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History

Emperor Napoleon Bonaparte (1769 - 1821), France’s greatest ruler and one of history’s finest military leaders, died almost 200 years ago, on 5th May 1821. In the light of that imminent anniversary, art collectors and historians are once more turning their attention to the many social, political and artistic achievements that he instigated. Napoleon was not only a military genius but a man of great intellect with a passion for

“To every age its art, to every art its freedom." The quote above is written above the door of the Secession Building, designed by Joseph Olbrich in Vienna in 1897. The building, purpose-built to hold exhibitions of the 'new arts' of modernity, was designed as a sort of visual manifesto of the Secession artists. It was a symbol of modern ideas, aesthetic principles and creativity. A group of artists had made a

The Shoguns, who ruled Japan during the Edo Period (1603-1867), had followed an isolationist policy called ‘Sakoku’. During this very long period of isolation, Japan severely limited its relations with the outside world. While this self-imposed isolation helped the country’s economy and also caused the growth of local culture, it produced many negative effects in the long run. In this rigid system, the artistic community of Japan was dependent upon

The French are famous for their fine taste in everything, whether it's food, art, architecture or furniture!! Like French art, French furniture also has a long history, but the eighteenth century is considered as the Golden age of French Furniture. It was during this time that the most refined and beautiful Royal furniture was made in the busy Paris workshops of Europe's elite Cabinet makers. Furniture that was a display of

The Ottoman Empire, established at the end of 13th century, was one of the largest and most powerful empires of the world. From the 14th century till the early 20th century, most of the Northern Africa, Western Asia and Southeastern Europe were under the control of the Ottomans. The Empire became the most powerful under the rule of Sultan Suleiman, also called Suleiman the Magnificent, during the 16th and 17th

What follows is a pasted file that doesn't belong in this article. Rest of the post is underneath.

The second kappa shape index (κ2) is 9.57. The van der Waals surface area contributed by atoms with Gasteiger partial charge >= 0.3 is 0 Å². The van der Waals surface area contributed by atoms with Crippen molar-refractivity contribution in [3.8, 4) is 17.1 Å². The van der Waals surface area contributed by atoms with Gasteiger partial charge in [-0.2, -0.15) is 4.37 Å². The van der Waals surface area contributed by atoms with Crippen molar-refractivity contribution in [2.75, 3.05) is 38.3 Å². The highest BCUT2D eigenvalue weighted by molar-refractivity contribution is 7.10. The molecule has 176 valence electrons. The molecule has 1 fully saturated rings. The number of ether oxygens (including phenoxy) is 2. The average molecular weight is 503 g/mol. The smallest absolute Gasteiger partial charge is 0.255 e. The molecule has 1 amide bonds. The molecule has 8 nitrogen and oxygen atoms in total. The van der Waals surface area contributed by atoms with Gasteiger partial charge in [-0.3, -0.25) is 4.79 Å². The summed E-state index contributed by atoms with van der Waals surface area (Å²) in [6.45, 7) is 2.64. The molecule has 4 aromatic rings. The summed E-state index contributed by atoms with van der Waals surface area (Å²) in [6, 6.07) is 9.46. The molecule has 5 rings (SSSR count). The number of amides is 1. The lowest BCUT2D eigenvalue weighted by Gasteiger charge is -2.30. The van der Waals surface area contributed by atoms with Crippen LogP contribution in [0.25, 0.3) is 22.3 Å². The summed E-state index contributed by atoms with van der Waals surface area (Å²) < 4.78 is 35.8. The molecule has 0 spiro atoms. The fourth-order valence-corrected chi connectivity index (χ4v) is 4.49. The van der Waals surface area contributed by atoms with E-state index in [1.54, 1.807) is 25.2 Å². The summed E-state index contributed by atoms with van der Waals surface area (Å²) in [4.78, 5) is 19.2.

Following on from our last blog post about The Maori Collection, Josiah Martin's photographs of Maori culture and the New Zealand landscape were exhibited at the Colonial and Indian Exhibition, where he won a medal. It's an incredibly interesting event, and seems particularly relevant as we head into the madness of autumn art fairs in London. The exhibiting of art, design, services and one-off pieces is by no means new,

The Royal Pavilion at Brighton is one of the most eccentric, decadent places to visit. It is testament to the personality of the Prince Regent, later George IV, and remains a spectacle of opulence and regency style today. The town of Brighton Brighton is a mere 50 miles from London, making it a destination for city folk both past and present. During the eighteenth century, Brighton was becoming popular as a resort

Standing proud on a hilltop, above extensive gardens and a river, this attractive watercolour of an impressive country house is a fabulous new purchase for Nicholas Wells Antiques. Not only is it lovely to look at, but it is actually a very rare depiction of a remarkable property, demolished in 1768. The house in question, however, and the family responsible for its construction, were highly influential elites in Northern England but

  The Tea Caddy The term ‘tea caddy’ came in to use c.1800 and is derived from the Chinese/Malay word cati/catty for a measurement of weight. Prior to this, they were referred to as ‘tea cannisters’ and could take a more box-like form made of wood, porcelain or metals. These exceptional examples all date from the Georgian period, arguably the heyday of tea consumption. A pear, a melon and a barrel – they

  Standing proudly, a handsome, youthful man is pictured in armour, wearing a red sash over his shoulder and holding his helmet in his right hand. His long hair displays a natural wave, typical of the seventeenth century. The rocky landscape in which we see him,  another characteristic of seventeenth century portraiture, demonstrates his importance and prowess over nature. This young gentleman is sat within a magnificent 17th Century original Dutch giltwood

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